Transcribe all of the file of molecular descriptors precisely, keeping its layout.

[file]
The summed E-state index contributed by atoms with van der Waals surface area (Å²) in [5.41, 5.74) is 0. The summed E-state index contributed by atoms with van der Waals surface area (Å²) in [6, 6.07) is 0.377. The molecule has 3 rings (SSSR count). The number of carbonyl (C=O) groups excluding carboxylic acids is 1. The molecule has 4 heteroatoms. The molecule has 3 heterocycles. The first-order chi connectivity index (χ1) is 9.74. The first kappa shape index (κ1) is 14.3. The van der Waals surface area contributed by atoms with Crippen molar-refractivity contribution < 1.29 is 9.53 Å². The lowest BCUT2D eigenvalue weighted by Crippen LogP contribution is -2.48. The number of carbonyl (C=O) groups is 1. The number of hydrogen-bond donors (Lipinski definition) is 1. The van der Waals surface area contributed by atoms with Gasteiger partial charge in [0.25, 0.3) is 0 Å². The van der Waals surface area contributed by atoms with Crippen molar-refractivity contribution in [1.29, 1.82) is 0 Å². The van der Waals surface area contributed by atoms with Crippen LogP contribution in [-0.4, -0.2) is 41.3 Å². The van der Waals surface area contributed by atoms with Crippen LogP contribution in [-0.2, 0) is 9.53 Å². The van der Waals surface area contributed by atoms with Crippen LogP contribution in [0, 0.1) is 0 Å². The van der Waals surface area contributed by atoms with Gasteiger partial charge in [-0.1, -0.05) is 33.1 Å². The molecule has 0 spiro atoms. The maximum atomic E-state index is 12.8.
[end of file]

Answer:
The summed E-state index contributed by atoms with van der Waals surface area (Å²) in [5.41, 5.74) is 0. The summed E-state index contributed by atoms with van der Waals surface area (Å²) in [6, 6.07) is 0.377. The molecule has 3 rings (SSSR count). The number of carbonyl (C=O) groups excluding carboxylic acids is 1. The molecule has 4 heteroatoms. The molecule has 3 heterocycles. The first-order chi connectivity index (χ1) is 9.74. The first kappa shape index (κ1) is 14.3. The van der Waals surface area contributed by atoms with Crippen molar-refractivity contribution < 1.29 is 9.53 Å². The lowest BCUT2D eigenvalue weighted by Crippen LogP contribution is -2.48. The number of carbonyl (C=O) groups is 1. The number of hydrogen-bond donors (Lipinski definition) is 1. The van der Waals surface area contributed by atoms with Gasteiger partial charge in [0.25, 0.3) is 0 Å². The van der Waals surface area contributed by atoms with Crippen molar-refractivity contribution in [1.29, 1.82) is 0 Å². The van der Waals surface area contributed by atoms with Crippen LogP contribution in [-0.4, -0.2) is 41.3 Å². The van der Waals surface area contributed by atoms with Crippen LogP contribution in [-0.2, 0) is 9.53 Å². The van der Waals surface area contributed by atoms with Crippen LogP contribution in [0, 0.1) is 0 Å². The van der Waals surface area contributed by atoms with Gasteiger partial charge in [-0.1, -0.05) is 33.1 Å². The molecule has 0 spiro atoms. The maximum atomic E-state index is 12.8.